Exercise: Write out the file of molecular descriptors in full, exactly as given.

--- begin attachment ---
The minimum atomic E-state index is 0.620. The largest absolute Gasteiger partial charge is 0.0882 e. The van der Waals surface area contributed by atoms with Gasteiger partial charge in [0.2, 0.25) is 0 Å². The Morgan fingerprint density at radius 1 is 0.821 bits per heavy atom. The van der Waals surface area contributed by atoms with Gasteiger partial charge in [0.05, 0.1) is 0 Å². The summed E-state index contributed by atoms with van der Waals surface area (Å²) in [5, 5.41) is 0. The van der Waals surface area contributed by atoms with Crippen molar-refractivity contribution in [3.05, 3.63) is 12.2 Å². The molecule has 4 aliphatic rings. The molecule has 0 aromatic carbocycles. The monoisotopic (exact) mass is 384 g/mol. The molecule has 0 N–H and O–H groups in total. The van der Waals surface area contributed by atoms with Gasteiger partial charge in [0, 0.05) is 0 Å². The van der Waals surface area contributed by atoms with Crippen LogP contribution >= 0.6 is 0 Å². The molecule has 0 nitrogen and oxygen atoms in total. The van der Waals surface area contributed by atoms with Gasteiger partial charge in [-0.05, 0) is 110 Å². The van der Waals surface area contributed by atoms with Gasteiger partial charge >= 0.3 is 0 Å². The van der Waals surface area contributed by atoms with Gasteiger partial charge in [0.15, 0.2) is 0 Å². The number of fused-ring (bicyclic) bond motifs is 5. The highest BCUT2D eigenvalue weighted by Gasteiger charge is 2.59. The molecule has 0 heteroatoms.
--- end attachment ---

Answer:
The minimum atomic E-state index is 0.620. The largest absolute Gasteiger partial charge is 0.0882 e. The van der Waals surface area contributed by atoms with Gasteiger partial charge in [0.2, 0.25) is 0 Å². The Morgan fingerprint density at radius 1 is 0.821 bits per heavy atom. The van der Waals surface area contributed by atoms with Gasteiger partial charge in [0.05, 0.1) is 0 Å². The summed E-state index contributed by atoms with van der Waals surface area (Å²) in [5, 5.41) is 0. The van der Waals surface area contributed by atoms with Crippen molar-refractivity contribution in [3.05, 3.63) is 12.2 Å². The molecule has 4 aliphatic rings. The molecule has 0 aromatic carbocycles. The monoisotopic (exact) mass is 384 g/mol. The molecule has 0 N–H and O–H groups in total. The van der Waals surface area contributed by atoms with Gasteiger partial charge in [0, 0.05) is 0 Å². The van der Waals surface area contributed by atoms with Crippen LogP contribution >= 0.6 is 0 Å². The molecule has 0 nitrogen and oxygen atoms in total. The van der Waals surface area contributed by atoms with Gasteiger partial charge in [-0.05, 0) is 110 Å². The van der Waals surface area contributed by atoms with Gasteiger partial charge >= 0.3 is 0 Å². The van der Waals surface area contributed by atoms with Gasteiger partial charge in [0.15, 0.2) is 0 Å². The number of fused-ring (bicyclic) bond motifs is 5. The highest BCUT2D eigenvalue weighted by Gasteiger charge is 2.59. The molecule has 0 heteroatoms.